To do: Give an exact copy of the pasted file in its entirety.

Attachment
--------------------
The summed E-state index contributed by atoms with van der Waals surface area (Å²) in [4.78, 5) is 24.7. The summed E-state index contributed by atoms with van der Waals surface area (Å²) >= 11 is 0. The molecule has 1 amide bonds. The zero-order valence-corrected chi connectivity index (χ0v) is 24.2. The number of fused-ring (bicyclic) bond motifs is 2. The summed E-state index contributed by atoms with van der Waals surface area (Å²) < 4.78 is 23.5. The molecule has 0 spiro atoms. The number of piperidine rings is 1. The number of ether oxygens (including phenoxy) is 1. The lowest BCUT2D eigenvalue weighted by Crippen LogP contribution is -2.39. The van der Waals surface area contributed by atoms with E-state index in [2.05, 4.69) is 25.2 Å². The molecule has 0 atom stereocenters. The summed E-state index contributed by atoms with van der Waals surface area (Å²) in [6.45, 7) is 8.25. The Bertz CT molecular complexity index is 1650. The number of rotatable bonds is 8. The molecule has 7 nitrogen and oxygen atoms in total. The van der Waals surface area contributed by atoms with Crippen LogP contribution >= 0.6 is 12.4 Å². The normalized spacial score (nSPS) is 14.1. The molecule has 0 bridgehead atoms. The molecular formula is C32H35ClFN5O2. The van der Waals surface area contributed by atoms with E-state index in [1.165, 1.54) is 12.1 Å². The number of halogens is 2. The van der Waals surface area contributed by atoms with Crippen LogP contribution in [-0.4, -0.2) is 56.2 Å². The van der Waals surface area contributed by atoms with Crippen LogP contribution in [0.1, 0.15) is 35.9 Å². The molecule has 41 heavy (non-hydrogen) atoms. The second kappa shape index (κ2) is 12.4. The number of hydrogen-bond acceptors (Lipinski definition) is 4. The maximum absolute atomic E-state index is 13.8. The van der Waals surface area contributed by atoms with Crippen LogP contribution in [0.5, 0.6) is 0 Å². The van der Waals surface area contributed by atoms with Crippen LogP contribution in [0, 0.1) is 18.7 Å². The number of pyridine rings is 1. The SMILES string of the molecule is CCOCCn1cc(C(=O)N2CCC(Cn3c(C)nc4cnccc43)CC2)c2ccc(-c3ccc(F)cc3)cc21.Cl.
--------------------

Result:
The summed E-state index contributed by atoms with van der Waals surface area (Å²) in [4.78, 5) is 24.7. The summed E-state index contributed by atoms with van der Waals surface area (Å²) >= 11 is 0. The molecule has 1 amide bonds. The zero-order valence-corrected chi connectivity index (χ0v) is 24.2. The number of fused-ring (bicyclic) bond motifs is 2. The summed E-state index contributed by atoms with van der Waals surface area (Å²) < 4.78 is 23.5. The molecule has 0 spiro atoms. The number of piperidine rings is 1. The number of ether oxygens (including phenoxy) is 1. The lowest BCUT2D eigenvalue weighted by Crippen LogP contribution is -2.39. The van der Waals surface area contributed by atoms with E-state index in [2.05, 4.69) is 25.2 Å². The molecule has 0 atom stereocenters. The summed E-state index contributed by atoms with van der Waals surface area (Å²) in [6.45, 7) is 8.25. The Bertz CT molecular complexity index is 1650. The number of rotatable bonds is 8. The molecule has 7 nitrogen and oxygen atoms in total. The van der Waals surface area contributed by atoms with Crippen LogP contribution >= 0.6 is 12.4 Å². The normalized spacial score (nSPS) is 14.1. The molecule has 0 bridgehead atoms. The molecular formula is C32H35ClFN5O2. The van der Waals surface area contributed by atoms with E-state index in [1.165, 1.54) is 12.1 Å². The number of halogens is 2. The van der Waals surface area contributed by atoms with Crippen LogP contribution in [-0.4, -0.2) is 56.2 Å². The van der Waals surface area contributed by atoms with Crippen LogP contribution in [0.1, 0.15) is 35.9 Å². The molecule has 41 heavy (non-hydrogen) atoms. The second kappa shape index (κ2) is 12.4. The number of hydrogen-bond acceptors (Lipinski definition) is 4. The maximum absolute atomic E-state index is 13.8. The van der Waals surface area contributed by atoms with Crippen LogP contribution in [0.5, 0.6) is 0 Å². The van der Waals surface area contributed by atoms with Crippen LogP contribution in [0, 0.1) is 18.7 Å². The number of pyridine rings is 1. The SMILES string of the molecule is CCOCCn1cc(C(=O)N2CCC(Cn3c(C)nc4cnccc43)CC2)c2ccc(-c3ccc(F)cc3)cc21.Cl.